Summer 2015

Non-Malleable Codes in the Split-State Model

Thursday, Jul. 9, 2015 11:00 am12:00 pm

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Calvin Lab Auditorium

Non-malleable (NM) codes provide a useful and meaningful security guarantee in situations where traditional error-correction (and even error-detection) is impossible; for example, when the attacker can completely overwrite the encoded message. Informally, a code is non-malleable if the message contained in a modified codeword is either the original message, or a completely unrelated value. Although such codes do not exist if the family of tampering functions F is completely unrestricted, they are known to exist for many broad tampering families F. One such natural family is the family of tampering functions in the so called split-state model. Here the message m is encoded into two shares, and the attacker is allowed to arbitrarily tamper with each share individually.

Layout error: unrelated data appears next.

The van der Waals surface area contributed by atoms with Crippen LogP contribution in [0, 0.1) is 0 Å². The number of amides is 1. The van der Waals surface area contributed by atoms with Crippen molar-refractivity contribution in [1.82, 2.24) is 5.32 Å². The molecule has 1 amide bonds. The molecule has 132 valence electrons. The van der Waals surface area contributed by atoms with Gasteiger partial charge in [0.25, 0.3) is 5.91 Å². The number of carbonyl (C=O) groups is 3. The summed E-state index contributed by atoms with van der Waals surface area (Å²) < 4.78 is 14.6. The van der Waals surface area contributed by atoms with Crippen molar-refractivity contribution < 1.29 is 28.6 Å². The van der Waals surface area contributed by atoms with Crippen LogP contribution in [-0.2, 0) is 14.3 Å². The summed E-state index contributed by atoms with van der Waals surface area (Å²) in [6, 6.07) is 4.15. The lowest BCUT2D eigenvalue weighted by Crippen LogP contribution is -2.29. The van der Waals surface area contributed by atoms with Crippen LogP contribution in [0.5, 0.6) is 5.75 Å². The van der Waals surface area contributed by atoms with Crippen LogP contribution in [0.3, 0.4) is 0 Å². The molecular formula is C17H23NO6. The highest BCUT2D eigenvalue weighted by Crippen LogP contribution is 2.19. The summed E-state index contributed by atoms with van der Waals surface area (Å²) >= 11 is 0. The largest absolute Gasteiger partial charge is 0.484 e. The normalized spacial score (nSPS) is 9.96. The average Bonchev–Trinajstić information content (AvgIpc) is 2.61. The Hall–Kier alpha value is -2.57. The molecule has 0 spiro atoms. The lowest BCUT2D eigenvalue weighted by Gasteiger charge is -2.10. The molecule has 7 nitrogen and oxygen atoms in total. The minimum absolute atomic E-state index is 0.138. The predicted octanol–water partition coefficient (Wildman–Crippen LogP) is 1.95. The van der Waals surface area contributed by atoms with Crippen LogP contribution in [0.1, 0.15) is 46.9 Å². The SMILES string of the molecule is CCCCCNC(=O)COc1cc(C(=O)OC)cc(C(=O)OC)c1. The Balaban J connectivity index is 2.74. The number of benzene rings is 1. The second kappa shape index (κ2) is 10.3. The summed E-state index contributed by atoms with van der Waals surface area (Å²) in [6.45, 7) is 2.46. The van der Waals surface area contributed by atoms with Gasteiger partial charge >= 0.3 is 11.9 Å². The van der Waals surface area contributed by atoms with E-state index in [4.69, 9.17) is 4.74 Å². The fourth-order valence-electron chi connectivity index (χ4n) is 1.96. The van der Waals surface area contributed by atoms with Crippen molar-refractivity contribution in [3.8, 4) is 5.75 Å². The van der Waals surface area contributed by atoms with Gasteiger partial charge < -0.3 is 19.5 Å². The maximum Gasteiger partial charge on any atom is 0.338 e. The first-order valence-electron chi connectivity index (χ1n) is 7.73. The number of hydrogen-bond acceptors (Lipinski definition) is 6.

We give several techniques for building NM codes, focusing on the notion of a *non-malleable reduction*, which allows one to gradually reduce the complexity of the tampering family F until the desired NM code can be built directly. We illustrate this technique by giving several constructions of efficient, multi-bit, information-theoretically-secure NM codes in the split-state model, culminating in the first explicit construction achieving a constant encoding rate.